CAIR, “a radical fundamentalist front group for Hamas,” according to terrorism expert Steve Emerson, was named as an unindicted co-conspirator in a Hamas terror-funding case brought by the Justice Department in 2007. CAIR operatives have repeatedly refused to denounce terrorist groups Hamas and Hezb’allah, and several CAIR executives have been successfully prosecuted and incarcerated for terrorist activities. CAIR was designated as a terrorist group by the UAE in 2014.
In 2015, Kevin Beiser and Michael McQuary, two members of the SDUSD Board of Education, issued a formal proclamation in support and recognition of CAIR San Diego, citing ten years of “constructive civic engagement” in San Diego and Imperial Counties. They praised the organization’s work to “promote not only religious and cultural tolerance and understanding but also justice and equality for all who live in the United States.”
CAIR director Hanif Mohebi was specifically complimented for his commitment to “promoting equitable educational opportunity for all students and preparing them to succeed in a culturally diverse society.” The trustees recognized a community partnership with CAIR in mediating school situations involving “discrimination and other behavioral issue[s]” and announced CAIR’s upcoming tenth anniversary banquet, centered on the theme “Strengthening Our Voices, Advancing Together.”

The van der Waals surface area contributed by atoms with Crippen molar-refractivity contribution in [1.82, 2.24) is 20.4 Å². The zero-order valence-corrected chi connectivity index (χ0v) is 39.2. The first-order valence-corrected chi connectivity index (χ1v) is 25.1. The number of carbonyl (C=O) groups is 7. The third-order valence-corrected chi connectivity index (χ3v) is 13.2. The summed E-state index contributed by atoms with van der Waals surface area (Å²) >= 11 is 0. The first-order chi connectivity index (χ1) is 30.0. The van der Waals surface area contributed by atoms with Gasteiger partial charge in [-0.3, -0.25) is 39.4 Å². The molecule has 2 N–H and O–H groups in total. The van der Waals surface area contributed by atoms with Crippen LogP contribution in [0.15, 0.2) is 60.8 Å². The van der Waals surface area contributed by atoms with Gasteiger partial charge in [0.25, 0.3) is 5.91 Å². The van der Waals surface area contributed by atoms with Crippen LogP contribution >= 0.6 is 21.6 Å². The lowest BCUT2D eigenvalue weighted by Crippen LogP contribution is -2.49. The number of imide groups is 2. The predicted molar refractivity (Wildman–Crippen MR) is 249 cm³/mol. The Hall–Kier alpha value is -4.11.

CAIR, billing itself as a benign Muslim civil rights organization, has long been at the forefront in pressuring schools and businesses to accommodate the special needs of Muslims. In 2009, CAIR complained of favoritism when Christian students in Roseville, a Detroit suburb, were given permission slips to attend off-site Bible study classes. Yet CAIR pushed in 2012 for Dearborn public schools to accommodate Muslim prayer on school grounds and early Friday dismissals for Jumu’ah prayers. The organization has pressured schools to have a say on textbook selection and to feature its own lecturers for school assemblies. When a public school teacher in Concrete, Washington referenced the Taliban and Hamas while citing examples of the use of violence to bully people, CAIR cried “racism” and called for a federal investigation, saying the teacher had veered off topic to make anti-Muslim statements. The school district responded that the teacher’s comments were taken out of context.